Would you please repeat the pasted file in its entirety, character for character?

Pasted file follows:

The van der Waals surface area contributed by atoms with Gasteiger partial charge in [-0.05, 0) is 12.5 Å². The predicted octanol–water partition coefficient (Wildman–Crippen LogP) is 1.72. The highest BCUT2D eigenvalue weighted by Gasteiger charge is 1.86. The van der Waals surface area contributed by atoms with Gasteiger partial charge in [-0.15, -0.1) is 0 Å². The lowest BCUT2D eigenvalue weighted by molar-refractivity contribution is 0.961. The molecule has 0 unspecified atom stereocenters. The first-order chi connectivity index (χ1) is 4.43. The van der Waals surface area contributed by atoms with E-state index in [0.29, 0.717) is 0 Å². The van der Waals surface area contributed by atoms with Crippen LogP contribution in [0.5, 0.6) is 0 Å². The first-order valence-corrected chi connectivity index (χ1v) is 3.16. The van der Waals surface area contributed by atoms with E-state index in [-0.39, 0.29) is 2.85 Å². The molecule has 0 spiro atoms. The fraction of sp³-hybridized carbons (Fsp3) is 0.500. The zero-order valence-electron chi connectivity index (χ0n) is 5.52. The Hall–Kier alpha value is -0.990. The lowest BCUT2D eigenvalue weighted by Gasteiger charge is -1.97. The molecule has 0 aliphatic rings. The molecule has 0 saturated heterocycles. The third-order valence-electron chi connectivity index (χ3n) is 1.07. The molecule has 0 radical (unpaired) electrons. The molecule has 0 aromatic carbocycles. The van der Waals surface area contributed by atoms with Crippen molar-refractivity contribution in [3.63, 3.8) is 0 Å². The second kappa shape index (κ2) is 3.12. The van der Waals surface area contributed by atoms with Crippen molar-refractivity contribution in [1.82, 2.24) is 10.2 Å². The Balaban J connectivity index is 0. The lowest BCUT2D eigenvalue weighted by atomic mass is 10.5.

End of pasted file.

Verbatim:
The van der Waals surface area contributed by atoms with Gasteiger partial charge in [-0.05, 0) is 12.5 Å². The predicted octanol–water partition coefficient (Wildman–Crippen LogP) is 1.72. The highest BCUT2D eigenvalue weighted by Gasteiger charge is 1.86. The van der Waals surface area contributed by atoms with Gasteiger partial charge in [-0.15, -0.1) is 0 Å². The lowest BCUT2D eigenvalue weighted by molar-refractivity contribution is 0.961. The molecule has 0 unspecified atom stereocenters. The first-order chi connectivity index (χ1) is 4.43. The van der Waals surface area contributed by atoms with E-state index in [0.29, 0.717) is 0 Å². The van der Waals surface area contributed by atoms with Crippen LogP contribution in [0.5, 0.6) is 0 Å². The first-order valence-corrected chi connectivity index (χ1v) is 3.16. The van der Waals surface area contributed by atoms with E-state index in [-0.39, 0.29) is 2.85 Å². The molecule has 0 spiro atoms. The fraction of sp³-hybridized carbons (Fsp3) is 0.500. The zero-order valence-electron chi connectivity index (χ0n) is 5.52. The Hall–Kier alpha value is -0.990. The lowest BCUT2D eigenvalue weighted by Gasteiger charge is -1.97. The molecule has 0 aliphatic rings. The molecule has 0 saturated heterocycles. The third-order valence-electron chi connectivity index (χ3n) is 1.07. The molecule has 0 radical (unpaired) electrons. The molecule has 0 aromatic carbocycles. The van der Waals surface area contributed by atoms with Crippen molar-refractivity contribution in [3.63, 3.8) is 0 Å². The second kappa shape index (κ2) is 3.12. The van der Waals surface area contributed by atoms with Crippen molar-refractivity contribution in [1.82, 2.24) is 10.2 Å². The Balaban J connectivity index is 0. The lowest BCUT2D eigenvalue weighted by atomic mass is 10.5.